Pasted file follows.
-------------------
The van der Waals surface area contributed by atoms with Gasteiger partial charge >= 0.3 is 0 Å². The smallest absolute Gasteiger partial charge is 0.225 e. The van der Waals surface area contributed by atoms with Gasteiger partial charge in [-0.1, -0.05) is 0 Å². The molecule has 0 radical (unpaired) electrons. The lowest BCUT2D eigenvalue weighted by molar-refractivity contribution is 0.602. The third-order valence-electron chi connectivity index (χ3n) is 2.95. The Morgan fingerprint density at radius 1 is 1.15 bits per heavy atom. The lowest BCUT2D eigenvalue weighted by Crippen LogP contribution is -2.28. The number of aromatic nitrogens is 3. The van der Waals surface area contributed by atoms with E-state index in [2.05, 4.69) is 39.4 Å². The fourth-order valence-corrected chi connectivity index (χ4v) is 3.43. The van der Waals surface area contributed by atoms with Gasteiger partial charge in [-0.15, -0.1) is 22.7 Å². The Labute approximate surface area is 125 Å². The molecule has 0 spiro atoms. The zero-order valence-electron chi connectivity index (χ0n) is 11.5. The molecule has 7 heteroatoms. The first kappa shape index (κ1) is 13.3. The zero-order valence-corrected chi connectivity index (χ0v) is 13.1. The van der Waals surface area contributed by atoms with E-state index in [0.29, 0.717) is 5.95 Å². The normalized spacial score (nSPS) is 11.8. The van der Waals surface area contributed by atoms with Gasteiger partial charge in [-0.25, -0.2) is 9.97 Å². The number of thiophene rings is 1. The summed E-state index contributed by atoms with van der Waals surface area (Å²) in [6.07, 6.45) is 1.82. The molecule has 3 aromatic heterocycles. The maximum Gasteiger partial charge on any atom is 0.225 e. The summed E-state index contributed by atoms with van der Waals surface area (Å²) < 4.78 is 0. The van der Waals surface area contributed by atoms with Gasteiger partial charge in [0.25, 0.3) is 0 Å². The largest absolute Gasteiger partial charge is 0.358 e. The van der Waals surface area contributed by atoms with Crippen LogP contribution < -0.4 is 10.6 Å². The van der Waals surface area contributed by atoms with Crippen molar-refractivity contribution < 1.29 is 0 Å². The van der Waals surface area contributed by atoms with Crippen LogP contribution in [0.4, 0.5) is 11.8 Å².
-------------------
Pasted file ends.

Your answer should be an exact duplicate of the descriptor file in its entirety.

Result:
The van der Waals surface area contributed by atoms with Gasteiger partial charge >= 0.3 is 0 Å². The smallest absolute Gasteiger partial charge is 0.225 e. The van der Waals surface area contributed by atoms with Gasteiger partial charge in [-0.1, -0.05) is 0 Å². The molecule has 0 radical (unpaired) electrons. The lowest BCUT2D eigenvalue weighted by molar-refractivity contribution is 0.602. The third-order valence-electron chi connectivity index (χ3n) is 2.95. The Morgan fingerprint density at radius 1 is 1.15 bits per heavy atom. The lowest BCUT2D eigenvalue weighted by Crippen LogP contribution is -2.28. The number of aromatic nitrogens is 3. The van der Waals surface area contributed by atoms with E-state index in [2.05, 4.69) is 39.4 Å². The fourth-order valence-corrected chi connectivity index (χ4v) is 3.43. The van der Waals surface area contributed by atoms with Gasteiger partial charge in [-0.15, -0.1) is 22.7 Å². The Labute approximate surface area is 125 Å². The molecule has 0 spiro atoms. The zero-order valence-electron chi connectivity index (χ0n) is 11.5. The molecule has 7 heteroatoms. The first kappa shape index (κ1) is 13.3. The zero-order valence-corrected chi connectivity index (χ0v) is 13.1. The van der Waals surface area contributed by atoms with E-state index in [0.29, 0.717) is 5.95 Å². The normalized spacial score (nSPS) is 11.8. The van der Waals surface area contributed by atoms with Gasteiger partial charge in [-0.25, -0.2) is 9.97 Å². The number of thiophene rings is 1. The summed E-state index contributed by atoms with van der Waals surface area (Å²) in [6.07, 6.45) is 1.82. The molecule has 3 aromatic heterocycles. The maximum Gasteiger partial charge on any atom is 0.225 e. The summed E-state index contributed by atoms with van der Waals surface area (Å²) < 4.78 is 0. The van der Waals surface area contributed by atoms with Gasteiger partial charge in [0.25, 0.3) is 0 Å². The largest absolute Gasteiger partial charge is 0.358 e. The van der Waals surface area contributed by atoms with Crippen LogP contribution < -0.4 is 10.6 Å². The van der Waals surface area contributed by atoms with Crippen molar-refractivity contribution < 1.29 is 0 Å². The van der Waals surface area contributed by atoms with Crippen LogP contribution in [0.4, 0.5) is 11.8 Å².